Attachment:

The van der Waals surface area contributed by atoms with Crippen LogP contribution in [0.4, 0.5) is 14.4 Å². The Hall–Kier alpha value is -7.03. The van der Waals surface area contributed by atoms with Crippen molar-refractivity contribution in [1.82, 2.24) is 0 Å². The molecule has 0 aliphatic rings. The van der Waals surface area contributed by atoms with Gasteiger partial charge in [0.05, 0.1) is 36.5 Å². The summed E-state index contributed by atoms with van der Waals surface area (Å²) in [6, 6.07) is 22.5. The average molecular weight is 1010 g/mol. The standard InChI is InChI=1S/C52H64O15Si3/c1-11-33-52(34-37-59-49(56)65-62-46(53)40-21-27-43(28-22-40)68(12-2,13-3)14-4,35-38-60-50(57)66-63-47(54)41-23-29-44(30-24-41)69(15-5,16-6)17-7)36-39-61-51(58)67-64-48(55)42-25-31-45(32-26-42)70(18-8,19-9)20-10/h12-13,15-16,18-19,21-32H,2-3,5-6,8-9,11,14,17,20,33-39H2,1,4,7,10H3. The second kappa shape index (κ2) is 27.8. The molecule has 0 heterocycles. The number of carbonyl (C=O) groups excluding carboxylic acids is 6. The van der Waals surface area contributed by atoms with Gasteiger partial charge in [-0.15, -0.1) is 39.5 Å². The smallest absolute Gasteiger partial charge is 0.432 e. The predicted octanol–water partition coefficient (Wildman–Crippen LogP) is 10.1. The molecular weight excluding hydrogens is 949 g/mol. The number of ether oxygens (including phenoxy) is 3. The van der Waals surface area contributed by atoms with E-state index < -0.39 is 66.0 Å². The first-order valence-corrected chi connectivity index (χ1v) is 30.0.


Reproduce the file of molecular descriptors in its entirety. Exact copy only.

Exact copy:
The van der Waals surface area contributed by atoms with Crippen LogP contribution in [0.4, 0.5) is 14.4 Å². The Hall–Kier alpha value is -7.03. The van der Waals surface area contributed by atoms with Crippen molar-refractivity contribution in [1.82, 2.24) is 0 Å². The molecule has 0 aliphatic rings. The van der Waals surface area contributed by atoms with Gasteiger partial charge in [0.05, 0.1) is 36.5 Å². The summed E-state index contributed by atoms with van der Waals surface area (Å²) in [6, 6.07) is 22.5. The average molecular weight is 1010 g/mol. The standard InChI is InChI=1S/C52H64O15Si3/c1-11-33-52(34-37-59-49(56)65-62-46(53)40-21-27-43(28-22-40)68(12-2,13-3)14-4,35-38-60-50(57)66-63-47(54)41-23-29-44(30-24-41)69(15-5,16-6)17-7)36-39-61-51(58)67-64-48(55)42-25-31-45(32-26-42)70(18-8,19-9)20-10/h12-13,15-16,18-19,21-32H,2-3,5-6,8-9,11,14,17,20,33-39H2,1,4,7,10H3. The second kappa shape index (κ2) is 27.8. The molecule has 0 heterocycles. The number of carbonyl (C=O) groups excluding carboxylic acids is 6. The van der Waals surface area contributed by atoms with Gasteiger partial charge in [-0.15, -0.1) is 39.5 Å². The smallest absolute Gasteiger partial charge is 0.432 e. The predicted octanol–water partition coefficient (Wildman–Crippen LogP) is 10.1. The molecular weight excluding hydrogens is 949 g/mol. The number of ether oxygens (including phenoxy) is 3. The van der Waals surface area contributed by atoms with E-state index < -0.39 is 66.0 Å². The first-order valence-corrected chi connectivity index (χ1v) is 30.0.